Condition: Rotator Cuff Tendinitis

This is inflammation of the tendons that shoulder the “ball and socket” shoulder joint.


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What is a Rotator Cuff Tendinitis?

This is inflammation of the tendons that shoulder the “ball and socket” shoulder joint. This can cause pain and weakness on shoulder movement especially when picking up heavy objects or using the arm overhead.

Causes of Rotator Cuff Tendinitis

Rotator cuff tendinitis is mainly caused by your genetic make-up. It may also be related to certainly manual occupations and physical activities (overhead sports). It is thought to also be associated with diabetes. In some people it is a precursor to developing rotator cuff tears.

Symptoms of Rotator Cuff Tendinitis

Initial symptoms of rotator cuff tendinitis can be relieved with rest, but over time symptoms can get worse.

Symptoms include:

  • Pain in the shoulder when moving the arm up and down, or from reaching behind your back
  • Loss of strength in the arm

Treating Rotator Cuff Tendinitis

Avoiding activities that cause pain to your shoulder, applying a cold compress to the area and taking pain killers or anti-inflammatories may treat any initial symptoms.


You may be referred for physiotherapy by your consultant to help restore strength in the shoulder and ease any pain.

Steroid Injection

Injections around the tendons are often very effective in reducing pain. They work by reducing the inflammation and often help to allow you progress better with physiotherapy.


If non-surgical treatment is not successful you may be advised to undergo surgery. The exact nature of the surgery depends on how much damage the tendons have suffered.

Why might I need a Rotator Cuff Repair?

As you grow older the tendons surrounding your shoulder joint (the rotator cuff tendons) degenerate as part of the normal ageing process. They may become inflamed and painful, and can even tear. This can cause pain, weakness and sometimes stiffness. Usually this can be treated with a combination of steroid injections and physiotherapy. If your symptoms are resistant to non-operative treatment, your doctor may recommend surgery. This would be particularly necessary if you use your arms for physical activity often such as sports, or a manual job.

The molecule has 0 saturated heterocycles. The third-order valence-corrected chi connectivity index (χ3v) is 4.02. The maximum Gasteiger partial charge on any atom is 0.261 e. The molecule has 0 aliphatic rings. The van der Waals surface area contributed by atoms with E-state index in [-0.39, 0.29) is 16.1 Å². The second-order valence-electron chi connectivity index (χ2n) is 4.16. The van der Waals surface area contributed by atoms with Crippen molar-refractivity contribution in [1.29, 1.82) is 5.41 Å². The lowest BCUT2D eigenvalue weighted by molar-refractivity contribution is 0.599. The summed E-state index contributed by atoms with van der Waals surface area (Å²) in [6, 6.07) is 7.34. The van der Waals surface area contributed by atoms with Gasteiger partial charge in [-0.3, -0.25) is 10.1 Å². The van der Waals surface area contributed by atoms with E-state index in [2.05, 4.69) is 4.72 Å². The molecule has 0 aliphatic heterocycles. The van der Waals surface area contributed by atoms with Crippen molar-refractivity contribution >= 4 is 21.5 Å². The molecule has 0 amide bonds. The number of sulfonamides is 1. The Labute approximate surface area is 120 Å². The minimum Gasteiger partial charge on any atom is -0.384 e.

What will happen during my surgery?

If you are a smoker, you will be asked to stop as it delays or prevents healing and increases risk of getting a chest or wound infection. The procedure will be done under general anaesthetic and you will been given instruction as to when you should stop eating prior to the surgery. We will make sure that you feel completely at ease, and give you every opportunity to ask as many questions as you would like to your surgeon.

The aim of the operation is to repair the torn tendon. Most repairs are performed via key-hole surgery, however some may be performed as an open procedure.

The operation will involve removing degenerative tissue and bringing the tendon back to its original insertion on the head of the humerus (the ball part of the socket). The tendon is held in place with anchors. Anchors are used to hold the tendon in place while it heals – these are small hard pellets (usually plastic) with tails of strong suture material that are fired into the bone in the humeral head. The suture tails are passed through the tendon and then tied down.

The operation may also involve removing some bone from the underside of the bony arch (acromion) which is positioned just above the rotator cuff tendons known as an acromioplasty. This prevents the bony arch from rubbing on the tendons and repair when the shoulder is moving. Your surgeon may combine the procedure with removal of the biceps tendon from the shoulder or removal of the joint between the collar bone and shoulder-blade (the acromioclavicular joint).

Once your surgery has finished, you will be taken back to your room to rest. Once the consultant or nurse has discharged you, you will be free to go home and rest. Your Consultant will give you further instructions before you leave regarding your aftercare.